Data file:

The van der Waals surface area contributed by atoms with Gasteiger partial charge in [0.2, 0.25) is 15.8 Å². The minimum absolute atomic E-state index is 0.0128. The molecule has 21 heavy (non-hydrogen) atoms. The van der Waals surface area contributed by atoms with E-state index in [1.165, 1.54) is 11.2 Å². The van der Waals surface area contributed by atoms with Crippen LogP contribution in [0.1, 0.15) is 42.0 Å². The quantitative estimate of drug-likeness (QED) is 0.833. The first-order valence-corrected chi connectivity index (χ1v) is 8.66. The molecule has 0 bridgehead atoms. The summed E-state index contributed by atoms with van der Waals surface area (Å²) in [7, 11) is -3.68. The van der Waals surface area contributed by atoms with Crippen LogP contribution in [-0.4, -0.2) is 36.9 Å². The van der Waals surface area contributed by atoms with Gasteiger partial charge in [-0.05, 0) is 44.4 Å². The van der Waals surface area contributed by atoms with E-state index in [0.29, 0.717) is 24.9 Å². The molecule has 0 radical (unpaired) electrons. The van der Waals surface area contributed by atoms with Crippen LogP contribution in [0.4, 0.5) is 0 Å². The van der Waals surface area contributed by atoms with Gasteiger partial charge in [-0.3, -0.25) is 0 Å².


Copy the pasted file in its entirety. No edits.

The van der Waals surface area contributed by atoms with Gasteiger partial charge in [0.2, 0.25) is 15.8 Å². The minimum absolute atomic E-state index is 0.0128. The molecule has 21 heavy (non-hydrogen) atoms. The van der Waals surface area contributed by atoms with E-state index in [1.165, 1.54) is 11.2 Å². The van der Waals surface area contributed by atoms with Crippen LogP contribution in [0.1, 0.15) is 42.0 Å². The quantitative estimate of drug-likeness (QED) is 0.833. The first-order valence-corrected chi connectivity index (χ1v) is 8.66. The molecule has 0 bridgehead atoms. The summed E-state index contributed by atoms with van der Waals surface area (Å²) in [7, 11) is -3.68. The van der Waals surface area contributed by atoms with Crippen LogP contribution in [-0.4, -0.2) is 36.9 Å². The van der Waals surface area contributed by atoms with Gasteiger partial charge in [-0.05, 0) is 44.4 Å². The van der Waals surface area contributed by atoms with E-state index in [0.29, 0.717) is 24.9 Å². The molecule has 0 radical (unpaired) electrons. The van der Waals surface area contributed by atoms with Crippen LogP contribution in [0.4, 0.5) is 0 Å². The van der Waals surface area contributed by atoms with Gasteiger partial charge in [-0.3, -0.25) is 0 Å².